Shake up your thanksgiving traditions

New ways to reinvent your holiday menu.
Published October 8, 2018

Thanksgiving dinner is full of time-honoured traditions, many involving family recipes that have been passed down for generations and food that only makes a single appearance each year. Acknowledging these customs is important and gives us something concrete to look forward to, but Thanksgiving dinner is also a great excuse for shaking things up with unfamiliar ingredients and healthier choices. It’s time to get inspired with these Thanksgiving dinner shake-ups and begin making some of your own culinary traditions.


Play with protein


For some families, Thanksgiving dinner isn’t the real deal unless there’s turkey on the table. However, if you’re serving a small number of people or you aren’t attached to the idea of roasting a whole turkey, there are many more options to choose from in terms of a main protein (including plant-based options!).


If you love the idea of roasting a turkey but are only serving two to six people, consider buying a single breast instead of a whole bird. Turkey breasts can be stuffed as usual and rolled up into a roulade. All you’ll need is some handy kitchen twine and a few skewers to secure.


Roasting a whole chicken or two is also an easy idea that’s less expensive than buying a whole turkey and it also decreases your chances of accidentally overcooking poultry. Quail and Cornish game hen can also be individually prepared for each guest. This is a particularly elegant option if you’re hosting a more intimate get-together.


If you come from a family of seafood lovers, consider roasting a whole fish (weather permitting, this can even be prepared on the grill.) This showstopper can be adorned with your favourite fresh herbs, capers, olives, small tomatoes, and a zippy salsa verde or romesco sauce.


While some vegetarians and vegans love Tofufurky, there are many who feel slightly cheated by this tofu version of turkey. Instead of trying to replicate the flavour of a savoury roasted bird, it can be a more worthwhile idea to experiment with meat analogs in their natural element. Tofu can be thinly sliced and baked until crispy and a few drops of liquid smoke instantly ups the umami flavour. Tempeh has a nuttier, more pronounced flavour and stands up particularly well to intensely seasoned marinades; make it kid-friendly by slicing it into rectangles and providing a few simple dip options.


Rethink root vegetables


Tragically, root vegetables are often more afterthought than a legitimate side in their own right when it comes to Thanksgiving dinner. Consider the humble turnip; usually mashed into oblivion with butter and a few generic seasoning, this spicy-sweet vegetable has so much more to offer when you give it a chance to shine with other brightly flavoured ingredients. Use a mandoline, food processor with grating attachment, or sharp chef’s knife to slice the turnip into coleslaw-sized matchsticks and top with a soy sauce, maple syrup, and sesame oil dressing; finish with plenty of chopped cilantro and a few tablespoons of black sesame oil.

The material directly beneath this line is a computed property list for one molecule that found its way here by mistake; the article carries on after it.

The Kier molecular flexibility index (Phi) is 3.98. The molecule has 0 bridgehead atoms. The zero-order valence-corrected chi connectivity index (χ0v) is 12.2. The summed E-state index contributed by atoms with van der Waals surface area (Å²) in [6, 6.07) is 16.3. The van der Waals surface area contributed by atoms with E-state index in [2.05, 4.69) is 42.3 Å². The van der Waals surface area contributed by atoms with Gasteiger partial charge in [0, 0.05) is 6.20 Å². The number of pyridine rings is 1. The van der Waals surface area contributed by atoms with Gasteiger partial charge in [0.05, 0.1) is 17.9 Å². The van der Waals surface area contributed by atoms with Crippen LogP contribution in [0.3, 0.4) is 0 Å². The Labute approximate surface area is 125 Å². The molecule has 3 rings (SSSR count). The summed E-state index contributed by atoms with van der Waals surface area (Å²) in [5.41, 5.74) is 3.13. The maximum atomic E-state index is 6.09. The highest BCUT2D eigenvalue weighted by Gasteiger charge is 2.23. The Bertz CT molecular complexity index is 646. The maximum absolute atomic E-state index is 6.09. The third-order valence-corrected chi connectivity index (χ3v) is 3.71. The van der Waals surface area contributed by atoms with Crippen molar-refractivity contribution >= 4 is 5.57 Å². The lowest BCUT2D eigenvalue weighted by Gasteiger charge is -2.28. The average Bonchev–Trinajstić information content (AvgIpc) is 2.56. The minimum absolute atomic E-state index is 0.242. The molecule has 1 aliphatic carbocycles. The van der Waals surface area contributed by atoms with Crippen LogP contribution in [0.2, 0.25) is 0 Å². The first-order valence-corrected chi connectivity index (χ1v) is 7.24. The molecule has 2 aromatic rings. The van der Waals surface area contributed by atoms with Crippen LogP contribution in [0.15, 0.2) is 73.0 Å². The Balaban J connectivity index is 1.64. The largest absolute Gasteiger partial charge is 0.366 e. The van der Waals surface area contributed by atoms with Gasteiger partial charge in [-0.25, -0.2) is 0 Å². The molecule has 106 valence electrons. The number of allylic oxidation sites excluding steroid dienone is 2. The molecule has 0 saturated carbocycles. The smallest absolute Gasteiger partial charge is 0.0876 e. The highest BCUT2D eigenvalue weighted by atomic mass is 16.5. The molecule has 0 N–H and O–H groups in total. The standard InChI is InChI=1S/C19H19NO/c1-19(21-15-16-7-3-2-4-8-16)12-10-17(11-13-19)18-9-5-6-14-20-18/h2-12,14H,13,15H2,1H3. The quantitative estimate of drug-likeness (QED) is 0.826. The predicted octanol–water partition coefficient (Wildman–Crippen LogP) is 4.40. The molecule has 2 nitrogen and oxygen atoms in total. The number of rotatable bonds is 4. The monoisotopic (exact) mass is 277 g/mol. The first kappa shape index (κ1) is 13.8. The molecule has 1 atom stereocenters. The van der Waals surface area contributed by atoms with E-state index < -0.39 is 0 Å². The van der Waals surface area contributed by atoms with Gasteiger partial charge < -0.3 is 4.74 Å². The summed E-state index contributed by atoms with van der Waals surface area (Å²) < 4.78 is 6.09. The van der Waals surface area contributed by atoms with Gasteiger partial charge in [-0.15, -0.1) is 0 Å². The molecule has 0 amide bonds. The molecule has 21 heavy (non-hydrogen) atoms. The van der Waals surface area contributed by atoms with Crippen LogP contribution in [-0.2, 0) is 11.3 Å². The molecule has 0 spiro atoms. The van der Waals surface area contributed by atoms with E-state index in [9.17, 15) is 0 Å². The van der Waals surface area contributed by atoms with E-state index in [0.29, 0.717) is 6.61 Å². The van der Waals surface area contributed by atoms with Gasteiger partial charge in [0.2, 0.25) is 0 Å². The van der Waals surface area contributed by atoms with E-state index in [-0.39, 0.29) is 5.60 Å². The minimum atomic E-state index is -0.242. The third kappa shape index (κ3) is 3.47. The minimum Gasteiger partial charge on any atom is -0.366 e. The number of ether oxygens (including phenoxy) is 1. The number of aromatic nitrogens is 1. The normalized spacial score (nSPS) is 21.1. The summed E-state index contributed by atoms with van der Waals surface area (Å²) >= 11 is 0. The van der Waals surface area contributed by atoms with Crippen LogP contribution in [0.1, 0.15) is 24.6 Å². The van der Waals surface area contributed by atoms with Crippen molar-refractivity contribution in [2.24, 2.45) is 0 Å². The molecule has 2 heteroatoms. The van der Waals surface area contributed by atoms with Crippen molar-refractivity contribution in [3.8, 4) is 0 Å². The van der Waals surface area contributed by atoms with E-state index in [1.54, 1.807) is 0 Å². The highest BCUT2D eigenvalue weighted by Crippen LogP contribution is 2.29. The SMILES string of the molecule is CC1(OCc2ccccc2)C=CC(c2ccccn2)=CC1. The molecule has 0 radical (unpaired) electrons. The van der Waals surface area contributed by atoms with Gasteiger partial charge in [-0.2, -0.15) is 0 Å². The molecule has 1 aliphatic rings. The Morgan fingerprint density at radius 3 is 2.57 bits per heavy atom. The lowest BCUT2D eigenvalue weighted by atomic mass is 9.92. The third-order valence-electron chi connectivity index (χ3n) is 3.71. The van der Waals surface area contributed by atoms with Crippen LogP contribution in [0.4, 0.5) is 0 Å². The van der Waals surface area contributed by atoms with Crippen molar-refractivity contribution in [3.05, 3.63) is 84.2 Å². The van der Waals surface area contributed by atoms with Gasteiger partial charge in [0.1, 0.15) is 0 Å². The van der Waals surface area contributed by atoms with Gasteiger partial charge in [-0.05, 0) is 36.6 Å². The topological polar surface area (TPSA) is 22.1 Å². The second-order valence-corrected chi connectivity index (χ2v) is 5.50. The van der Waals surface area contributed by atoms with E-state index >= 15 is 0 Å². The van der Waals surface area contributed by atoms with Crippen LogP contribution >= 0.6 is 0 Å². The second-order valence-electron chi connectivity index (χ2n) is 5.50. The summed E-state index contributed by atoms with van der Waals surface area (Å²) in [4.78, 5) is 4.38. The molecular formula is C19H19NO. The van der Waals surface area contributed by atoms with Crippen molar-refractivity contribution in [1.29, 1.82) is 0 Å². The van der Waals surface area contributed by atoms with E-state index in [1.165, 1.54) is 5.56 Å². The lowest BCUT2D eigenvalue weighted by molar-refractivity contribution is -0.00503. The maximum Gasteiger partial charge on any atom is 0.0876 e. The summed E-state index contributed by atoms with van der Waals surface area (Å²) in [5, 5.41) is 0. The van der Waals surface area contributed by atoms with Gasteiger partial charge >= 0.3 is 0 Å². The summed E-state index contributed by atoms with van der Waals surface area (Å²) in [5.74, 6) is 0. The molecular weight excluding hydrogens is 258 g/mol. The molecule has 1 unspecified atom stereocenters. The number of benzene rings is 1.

Bored with the usual glazed carrots? Buy the prettiest, most colourful heirloom carrots you can find and roast them halved lengthwise (keeping an inch or two of their green tops intact for appearance’s sake) in a mixture of honey, olive oil, and kosher or Maldon salt. Serve the sticky roasted carrots with a generous sprinkling of dried chillies, grated lemon zest and a generous sprinkling of finely sliced fresh basil.


October is the perfect time of year to explore your local grocery store and fall farmers markets for unusual root vegetables to add to your Thanksgiving Day menu. Keep an eye out for beets (baby candy cane and golden beets are beautiful and have a milder flavour than traditional red beets), kohlrabi (its warming mustard-y taste makes it ideal for slaws), and celeriac (also known as celery root, this funny-looking root vegetable is delicious when mashed with regular potatoes.)


Make an inspired fruit-forward dessert


Pumpkin pie is THE go-to dessert for Thanksgiving dinner and for many people there’s no arguing with this fact, it’s pumpkin pie or nothing! For those who aren’t as keen on pumpkin pie or who have less of an attachment to this classic dessert, you’re in luck. The produce available in October offers a veritable goldmine of inspiration for heavenly autumn dessert-making.


Roasting or sautéing apples and pears is a fantastic way to bring out all of the natural sweetness without having to add an excessive amount of added sugar. Dice the fruit or cut into thin slices and toss with a few tablespoons of melted butter and sugar, cinnamon or nutmeg and a few whole cloves; roast in a hot oven for 20-30 minutes or over the stove in a large cast iron or stainless steel skillet until soft and just beginning to brown. Serve with a scoop of frozen vanilla yogourt and a sprinkling of oat-based granola.